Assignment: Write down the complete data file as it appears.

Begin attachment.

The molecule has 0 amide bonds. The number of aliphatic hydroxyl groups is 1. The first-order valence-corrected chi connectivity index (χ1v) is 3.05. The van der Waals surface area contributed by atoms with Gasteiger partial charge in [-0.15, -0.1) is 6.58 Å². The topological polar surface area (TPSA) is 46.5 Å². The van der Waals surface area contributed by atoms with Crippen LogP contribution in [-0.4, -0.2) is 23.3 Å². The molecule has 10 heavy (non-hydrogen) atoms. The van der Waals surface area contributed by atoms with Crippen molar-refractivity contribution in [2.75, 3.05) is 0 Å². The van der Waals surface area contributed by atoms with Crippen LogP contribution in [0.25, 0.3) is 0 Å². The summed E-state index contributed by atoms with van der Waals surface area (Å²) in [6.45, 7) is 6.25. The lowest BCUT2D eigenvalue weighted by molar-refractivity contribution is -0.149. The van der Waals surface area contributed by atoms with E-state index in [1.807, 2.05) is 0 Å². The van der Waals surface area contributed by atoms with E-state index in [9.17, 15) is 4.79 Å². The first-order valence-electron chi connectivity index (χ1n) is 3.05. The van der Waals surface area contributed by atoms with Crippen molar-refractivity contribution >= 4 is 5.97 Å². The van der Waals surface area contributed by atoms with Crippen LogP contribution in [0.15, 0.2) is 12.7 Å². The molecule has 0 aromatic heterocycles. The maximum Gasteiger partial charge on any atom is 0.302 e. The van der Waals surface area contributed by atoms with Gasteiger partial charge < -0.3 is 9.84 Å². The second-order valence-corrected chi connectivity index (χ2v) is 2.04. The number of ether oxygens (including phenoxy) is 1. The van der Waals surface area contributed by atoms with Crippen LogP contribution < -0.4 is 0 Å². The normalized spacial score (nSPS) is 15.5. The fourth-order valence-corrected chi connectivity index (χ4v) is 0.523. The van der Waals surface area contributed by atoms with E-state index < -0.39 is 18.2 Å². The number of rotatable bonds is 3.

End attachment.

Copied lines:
The molecule has 0 amide bonds. The number of aliphatic hydroxyl groups is 1. The first-order valence-corrected chi connectivity index (χ1v) is 3.05. The van der Waals surface area contributed by atoms with Gasteiger partial charge in [-0.15, -0.1) is 6.58 Å². The topological polar surface area (TPSA) is 46.5 Å². The van der Waals surface area contributed by atoms with Crippen LogP contribution in [-0.4, -0.2) is 23.3 Å². The molecule has 10 heavy (non-hydrogen) atoms. The van der Waals surface area contributed by atoms with Crippen molar-refractivity contribution in [2.75, 3.05) is 0 Å². The van der Waals surface area contributed by atoms with Crippen LogP contribution in [0.25, 0.3) is 0 Å². The summed E-state index contributed by atoms with van der Waals surface area (Å²) in [6.45, 7) is 6.25. The lowest BCUT2D eigenvalue weighted by molar-refractivity contribution is -0.149. The van der Waals surface area contributed by atoms with E-state index in [1.807, 2.05) is 0 Å². The van der Waals surface area contributed by atoms with E-state index in [9.17, 15) is 4.79 Å². The first-order valence-electron chi connectivity index (χ1n) is 3.05. The van der Waals surface area contributed by atoms with Crippen molar-refractivity contribution >= 4 is 5.97 Å². The van der Waals surface area contributed by atoms with Crippen LogP contribution in [0.15, 0.2) is 12.7 Å². The molecule has 0 aromatic heterocycles. The maximum Gasteiger partial charge on any atom is 0.302 e. The van der Waals surface area contributed by atoms with Gasteiger partial charge < -0.3 is 9.84 Å². The second-order valence-corrected chi connectivity index (χ2v) is 2.04. The number of ether oxygens (including phenoxy) is 1. The van der Waals surface area contributed by atoms with Crippen LogP contribution < -0.4 is 0 Å². The normalized spacial score (nSPS) is 15.5. The fourth-order valence-corrected chi connectivity index (χ4v) is 0.523. The van der Waals surface area contributed by atoms with E-state index < -0.39 is 18.2 Å². The number of rotatable bonds is 3.